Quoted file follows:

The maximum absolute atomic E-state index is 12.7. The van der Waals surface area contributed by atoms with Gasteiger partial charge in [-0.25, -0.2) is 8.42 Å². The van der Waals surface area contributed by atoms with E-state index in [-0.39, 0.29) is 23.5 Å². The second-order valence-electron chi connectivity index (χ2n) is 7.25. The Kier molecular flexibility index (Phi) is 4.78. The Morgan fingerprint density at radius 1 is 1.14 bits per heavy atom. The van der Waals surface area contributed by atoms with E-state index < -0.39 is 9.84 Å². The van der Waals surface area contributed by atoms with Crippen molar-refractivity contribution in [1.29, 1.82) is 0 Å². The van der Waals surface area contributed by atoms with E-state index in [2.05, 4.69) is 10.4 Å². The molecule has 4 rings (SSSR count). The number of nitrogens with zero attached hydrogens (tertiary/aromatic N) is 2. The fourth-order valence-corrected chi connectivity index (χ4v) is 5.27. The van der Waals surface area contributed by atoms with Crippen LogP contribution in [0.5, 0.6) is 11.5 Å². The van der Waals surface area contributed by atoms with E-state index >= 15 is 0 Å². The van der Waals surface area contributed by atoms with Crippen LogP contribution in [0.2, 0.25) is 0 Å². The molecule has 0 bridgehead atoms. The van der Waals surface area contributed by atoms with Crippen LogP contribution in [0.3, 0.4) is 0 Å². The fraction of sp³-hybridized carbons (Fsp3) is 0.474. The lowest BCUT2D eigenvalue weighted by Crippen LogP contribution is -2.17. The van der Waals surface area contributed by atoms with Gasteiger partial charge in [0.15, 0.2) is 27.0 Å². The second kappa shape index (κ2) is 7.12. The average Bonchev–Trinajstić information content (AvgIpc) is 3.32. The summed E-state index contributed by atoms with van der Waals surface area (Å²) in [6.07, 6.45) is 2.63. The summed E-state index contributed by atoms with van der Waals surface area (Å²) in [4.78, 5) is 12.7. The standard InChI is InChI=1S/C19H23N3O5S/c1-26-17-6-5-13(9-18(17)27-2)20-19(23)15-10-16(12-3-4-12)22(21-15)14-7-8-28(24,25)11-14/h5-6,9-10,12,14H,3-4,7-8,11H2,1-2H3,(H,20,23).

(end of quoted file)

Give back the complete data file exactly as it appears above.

The maximum absolute atomic E-state index is 12.7. The van der Waals surface area contributed by atoms with Gasteiger partial charge in [-0.25, -0.2) is 8.42 Å². The van der Waals surface area contributed by atoms with E-state index in [-0.39, 0.29) is 23.5 Å². The second-order valence-electron chi connectivity index (χ2n) is 7.25. The Kier molecular flexibility index (Phi) is 4.78. The Morgan fingerprint density at radius 1 is 1.14 bits per heavy atom. The van der Waals surface area contributed by atoms with E-state index < -0.39 is 9.84 Å². The van der Waals surface area contributed by atoms with Crippen molar-refractivity contribution in [1.29, 1.82) is 0 Å². The van der Waals surface area contributed by atoms with E-state index in [2.05, 4.69) is 10.4 Å². The molecule has 4 rings (SSSR count). The number of nitrogens with zero attached hydrogens (tertiary/aromatic N) is 2. The fourth-order valence-corrected chi connectivity index (χ4v) is 5.27. The van der Waals surface area contributed by atoms with Crippen LogP contribution in [0.5, 0.6) is 11.5 Å². The van der Waals surface area contributed by atoms with E-state index >= 15 is 0 Å². The van der Waals surface area contributed by atoms with Crippen LogP contribution in [0.2, 0.25) is 0 Å². The molecule has 0 bridgehead atoms. The van der Waals surface area contributed by atoms with Crippen LogP contribution in [0.3, 0.4) is 0 Å². The fraction of sp³-hybridized carbons (Fsp3) is 0.474. The lowest BCUT2D eigenvalue weighted by Crippen LogP contribution is -2.17. The van der Waals surface area contributed by atoms with Gasteiger partial charge in [0.15, 0.2) is 27.0 Å². The second kappa shape index (κ2) is 7.12. The average Bonchev–Trinajstić information content (AvgIpc) is 3.32. The summed E-state index contributed by atoms with van der Waals surface area (Å²) in [6.07, 6.45) is 2.63. The summed E-state index contributed by atoms with van der Waals surface area (Å²) in [4.78, 5) is 12.7. The standard InChI is InChI=1S/C19H23N3O5S/c1-26-17-6-5-13(9-18(17)27-2)20-19(23)15-10-16(12-3-4-12)22(21-15)14-7-8-28(24,25)11-14/h5-6,9-10,12,14H,3-4,7-8,11H2,1-2H3,(H,20,23).